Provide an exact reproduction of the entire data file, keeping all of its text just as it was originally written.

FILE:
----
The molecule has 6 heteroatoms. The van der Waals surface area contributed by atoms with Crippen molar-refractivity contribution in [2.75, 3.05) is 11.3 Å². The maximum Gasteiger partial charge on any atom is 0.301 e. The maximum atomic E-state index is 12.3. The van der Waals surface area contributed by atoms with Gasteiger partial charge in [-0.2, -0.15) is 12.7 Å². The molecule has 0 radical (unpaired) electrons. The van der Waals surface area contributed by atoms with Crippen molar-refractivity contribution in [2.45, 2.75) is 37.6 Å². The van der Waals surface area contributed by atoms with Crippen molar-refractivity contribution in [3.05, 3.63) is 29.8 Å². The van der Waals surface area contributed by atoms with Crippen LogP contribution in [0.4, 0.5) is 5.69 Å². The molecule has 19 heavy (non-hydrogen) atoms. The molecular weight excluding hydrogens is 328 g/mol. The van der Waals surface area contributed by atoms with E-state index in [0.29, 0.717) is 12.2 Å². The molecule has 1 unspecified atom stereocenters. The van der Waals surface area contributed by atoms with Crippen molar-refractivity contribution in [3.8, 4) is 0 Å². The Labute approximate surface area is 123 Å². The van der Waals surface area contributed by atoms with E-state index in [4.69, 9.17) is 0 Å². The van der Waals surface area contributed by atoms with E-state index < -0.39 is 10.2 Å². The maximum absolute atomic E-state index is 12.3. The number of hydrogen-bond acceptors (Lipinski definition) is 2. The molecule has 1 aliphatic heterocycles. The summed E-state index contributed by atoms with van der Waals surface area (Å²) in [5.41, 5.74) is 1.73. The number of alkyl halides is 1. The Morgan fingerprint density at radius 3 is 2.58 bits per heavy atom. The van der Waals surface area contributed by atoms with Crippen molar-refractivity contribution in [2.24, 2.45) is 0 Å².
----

The molecule has 6 heteroatoms. The van der Waals surface area contributed by atoms with Crippen molar-refractivity contribution in [2.75, 3.05) is 11.3 Å². The maximum Gasteiger partial charge on any atom is 0.301 e. The maximum atomic E-state index is 12.3. The van der Waals surface area contributed by atoms with Gasteiger partial charge in [-0.2, -0.15) is 12.7 Å². The molecule has 0 radical (unpaired) electrons. The van der Waals surface area contributed by atoms with Crippen molar-refractivity contribution in [2.45, 2.75) is 37.6 Å². The van der Waals surface area contributed by atoms with Crippen molar-refractivity contribution in [3.05, 3.63) is 29.8 Å². The van der Waals surface area contributed by atoms with Crippen LogP contribution in [0.4, 0.5) is 5.69 Å². The molecule has 19 heavy (non-hydrogen) atoms. The molecular weight excluding hydrogens is 328 g/mol. The van der Waals surface area contributed by atoms with E-state index in [0.29, 0.717) is 12.2 Å². The molecule has 1 unspecified atom stereocenters. The van der Waals surface area contributed by atoms with Crippen molar-refractivity contribution in [3.8, 4) is 0 Å². The Labute approximate surface area is 123 Å². The van der Waals surface area contributed by atoms with E-state index in [4.69, 9.17) is 0 Å². The van der Waals surface area contributed by atoms with E-state index < -0.39 is 10.2 Å². The maximum absolute atomic E-state index is 12.3. The number of hydrogen-bond acceptors (Lipinski definition) is 2. The molecule has 1 aliphatic heterocycles. The summed E-state index contributed by atoms with van der Waals surface area (Å²) in [5.41, 5.74) is 1.73. The number of alkyl halides is 1. The Morgan fingerprint density at radius 3 is 2.58 bits per heavy atom. The van der Waals surface area contributed by atoms with Crippen molar-refractivity contribution in [2.24, 2.45) is 0 Å².